For example, in Persian Farsi and Arabic these the the long 'i' sound which occurs when a Yeh comes after a Kasreh and doesn't have a vowel itself, i.e. ـِي and sounds like the 'i' in 'machine'. In Afghan Farsi though, as well as older Farsi, there is a long 'e' sound, which sounds like the 'ee' in the word 'eel'. So for example, instead of 'Iran' in Persian Farsi, some Afghans pronounce it as 'Eran'.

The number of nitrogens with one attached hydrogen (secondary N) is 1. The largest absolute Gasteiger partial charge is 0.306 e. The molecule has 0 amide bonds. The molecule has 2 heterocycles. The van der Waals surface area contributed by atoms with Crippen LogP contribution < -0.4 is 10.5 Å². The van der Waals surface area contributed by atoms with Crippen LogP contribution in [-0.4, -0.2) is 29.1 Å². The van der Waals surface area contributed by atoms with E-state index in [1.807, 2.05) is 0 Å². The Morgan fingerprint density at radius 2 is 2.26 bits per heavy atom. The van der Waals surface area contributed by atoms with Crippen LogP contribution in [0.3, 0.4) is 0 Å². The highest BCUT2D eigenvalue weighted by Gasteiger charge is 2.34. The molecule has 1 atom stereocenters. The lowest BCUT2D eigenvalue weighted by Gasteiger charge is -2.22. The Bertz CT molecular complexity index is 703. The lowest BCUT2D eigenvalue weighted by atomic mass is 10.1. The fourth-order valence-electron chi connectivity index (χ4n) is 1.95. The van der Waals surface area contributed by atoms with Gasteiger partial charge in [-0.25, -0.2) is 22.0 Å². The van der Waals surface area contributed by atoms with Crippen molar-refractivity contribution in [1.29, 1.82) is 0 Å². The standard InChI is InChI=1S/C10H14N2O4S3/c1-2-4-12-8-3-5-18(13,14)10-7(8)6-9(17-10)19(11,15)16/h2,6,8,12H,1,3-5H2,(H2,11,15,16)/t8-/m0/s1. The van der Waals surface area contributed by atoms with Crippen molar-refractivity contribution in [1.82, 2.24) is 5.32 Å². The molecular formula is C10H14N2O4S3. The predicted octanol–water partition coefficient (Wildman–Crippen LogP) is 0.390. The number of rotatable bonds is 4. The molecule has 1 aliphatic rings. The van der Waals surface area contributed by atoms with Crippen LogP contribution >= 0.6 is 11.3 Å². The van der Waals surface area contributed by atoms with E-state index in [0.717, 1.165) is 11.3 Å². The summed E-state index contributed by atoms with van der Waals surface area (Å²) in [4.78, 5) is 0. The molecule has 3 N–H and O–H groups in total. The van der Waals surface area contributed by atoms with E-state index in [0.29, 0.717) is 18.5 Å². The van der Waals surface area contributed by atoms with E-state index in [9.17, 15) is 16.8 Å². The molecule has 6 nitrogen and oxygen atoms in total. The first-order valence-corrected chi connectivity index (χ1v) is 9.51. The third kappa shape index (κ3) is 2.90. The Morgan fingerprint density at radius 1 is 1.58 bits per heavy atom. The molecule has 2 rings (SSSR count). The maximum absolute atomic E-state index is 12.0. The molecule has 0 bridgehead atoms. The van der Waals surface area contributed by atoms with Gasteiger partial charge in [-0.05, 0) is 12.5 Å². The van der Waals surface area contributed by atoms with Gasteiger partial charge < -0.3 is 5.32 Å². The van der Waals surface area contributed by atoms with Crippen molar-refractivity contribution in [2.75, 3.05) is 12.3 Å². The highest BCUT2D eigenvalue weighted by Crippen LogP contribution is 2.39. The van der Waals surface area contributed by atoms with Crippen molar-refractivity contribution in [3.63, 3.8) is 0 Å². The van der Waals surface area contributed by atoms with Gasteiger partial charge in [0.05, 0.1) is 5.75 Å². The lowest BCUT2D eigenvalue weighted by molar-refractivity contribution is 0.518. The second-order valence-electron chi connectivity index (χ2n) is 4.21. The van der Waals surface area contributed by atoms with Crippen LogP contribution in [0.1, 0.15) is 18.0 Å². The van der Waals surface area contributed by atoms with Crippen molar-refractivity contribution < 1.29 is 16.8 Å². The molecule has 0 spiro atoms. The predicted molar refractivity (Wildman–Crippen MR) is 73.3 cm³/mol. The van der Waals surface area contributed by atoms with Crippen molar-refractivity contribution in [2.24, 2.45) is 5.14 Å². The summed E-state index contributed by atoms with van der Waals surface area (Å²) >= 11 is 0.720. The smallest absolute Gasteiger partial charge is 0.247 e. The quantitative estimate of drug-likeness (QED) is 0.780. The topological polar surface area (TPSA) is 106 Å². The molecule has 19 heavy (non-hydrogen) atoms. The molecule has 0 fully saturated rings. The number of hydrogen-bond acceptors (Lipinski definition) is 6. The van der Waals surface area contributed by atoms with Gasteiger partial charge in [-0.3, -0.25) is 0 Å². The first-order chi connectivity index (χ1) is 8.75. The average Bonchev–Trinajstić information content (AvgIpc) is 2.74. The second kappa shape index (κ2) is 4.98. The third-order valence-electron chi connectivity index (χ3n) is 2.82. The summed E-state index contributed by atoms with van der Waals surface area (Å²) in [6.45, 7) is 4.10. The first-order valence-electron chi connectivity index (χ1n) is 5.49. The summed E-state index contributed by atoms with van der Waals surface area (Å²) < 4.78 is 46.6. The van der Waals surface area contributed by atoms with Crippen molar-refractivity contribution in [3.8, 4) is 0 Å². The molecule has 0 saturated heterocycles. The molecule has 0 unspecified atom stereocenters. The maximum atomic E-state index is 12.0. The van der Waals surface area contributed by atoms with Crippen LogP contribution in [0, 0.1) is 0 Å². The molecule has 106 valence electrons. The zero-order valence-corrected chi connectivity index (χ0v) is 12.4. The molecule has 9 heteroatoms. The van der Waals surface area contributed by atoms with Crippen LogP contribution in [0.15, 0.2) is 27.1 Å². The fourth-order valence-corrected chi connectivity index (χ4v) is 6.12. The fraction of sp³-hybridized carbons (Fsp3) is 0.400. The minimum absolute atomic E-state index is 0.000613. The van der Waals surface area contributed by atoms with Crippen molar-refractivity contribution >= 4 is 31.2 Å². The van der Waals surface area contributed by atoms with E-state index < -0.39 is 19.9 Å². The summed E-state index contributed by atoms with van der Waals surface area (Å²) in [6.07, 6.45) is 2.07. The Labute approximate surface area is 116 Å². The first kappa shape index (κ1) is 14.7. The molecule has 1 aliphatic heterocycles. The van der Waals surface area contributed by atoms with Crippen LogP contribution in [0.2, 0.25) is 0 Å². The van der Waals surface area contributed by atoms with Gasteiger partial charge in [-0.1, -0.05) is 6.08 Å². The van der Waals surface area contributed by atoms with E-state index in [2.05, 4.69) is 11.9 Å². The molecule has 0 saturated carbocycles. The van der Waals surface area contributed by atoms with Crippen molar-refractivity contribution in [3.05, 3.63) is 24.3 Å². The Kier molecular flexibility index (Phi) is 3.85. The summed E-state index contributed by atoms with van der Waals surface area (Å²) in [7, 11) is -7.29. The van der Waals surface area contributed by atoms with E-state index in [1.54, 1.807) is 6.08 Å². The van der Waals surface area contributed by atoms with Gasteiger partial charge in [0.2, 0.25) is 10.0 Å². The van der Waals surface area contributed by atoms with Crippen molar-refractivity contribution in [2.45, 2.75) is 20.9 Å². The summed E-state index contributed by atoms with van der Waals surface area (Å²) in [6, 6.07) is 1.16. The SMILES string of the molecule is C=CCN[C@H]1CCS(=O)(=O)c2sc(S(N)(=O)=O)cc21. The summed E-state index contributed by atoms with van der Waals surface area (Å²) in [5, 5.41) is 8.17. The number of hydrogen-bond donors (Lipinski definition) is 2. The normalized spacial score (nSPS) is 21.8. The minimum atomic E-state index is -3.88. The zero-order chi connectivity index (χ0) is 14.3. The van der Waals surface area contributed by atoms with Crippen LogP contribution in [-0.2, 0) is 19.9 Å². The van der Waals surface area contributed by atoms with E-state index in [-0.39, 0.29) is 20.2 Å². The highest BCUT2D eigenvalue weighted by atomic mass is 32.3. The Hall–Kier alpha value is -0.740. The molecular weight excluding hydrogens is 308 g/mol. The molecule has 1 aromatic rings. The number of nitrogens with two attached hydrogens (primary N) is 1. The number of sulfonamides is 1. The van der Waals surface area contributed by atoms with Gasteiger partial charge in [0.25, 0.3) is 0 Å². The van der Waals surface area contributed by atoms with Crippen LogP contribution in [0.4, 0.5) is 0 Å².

Most Persian dialects in Afghanistan (except in the West of the country, e.g. Herat), and also formal Persian as spoken by educated Afghans, distinguish clearly between historic /ī/ and historic /ē/. Afghans are very disapproving of the fact that Persians do not (supposedly) know the difference between “milk” (šīr) and “lion” (šēr).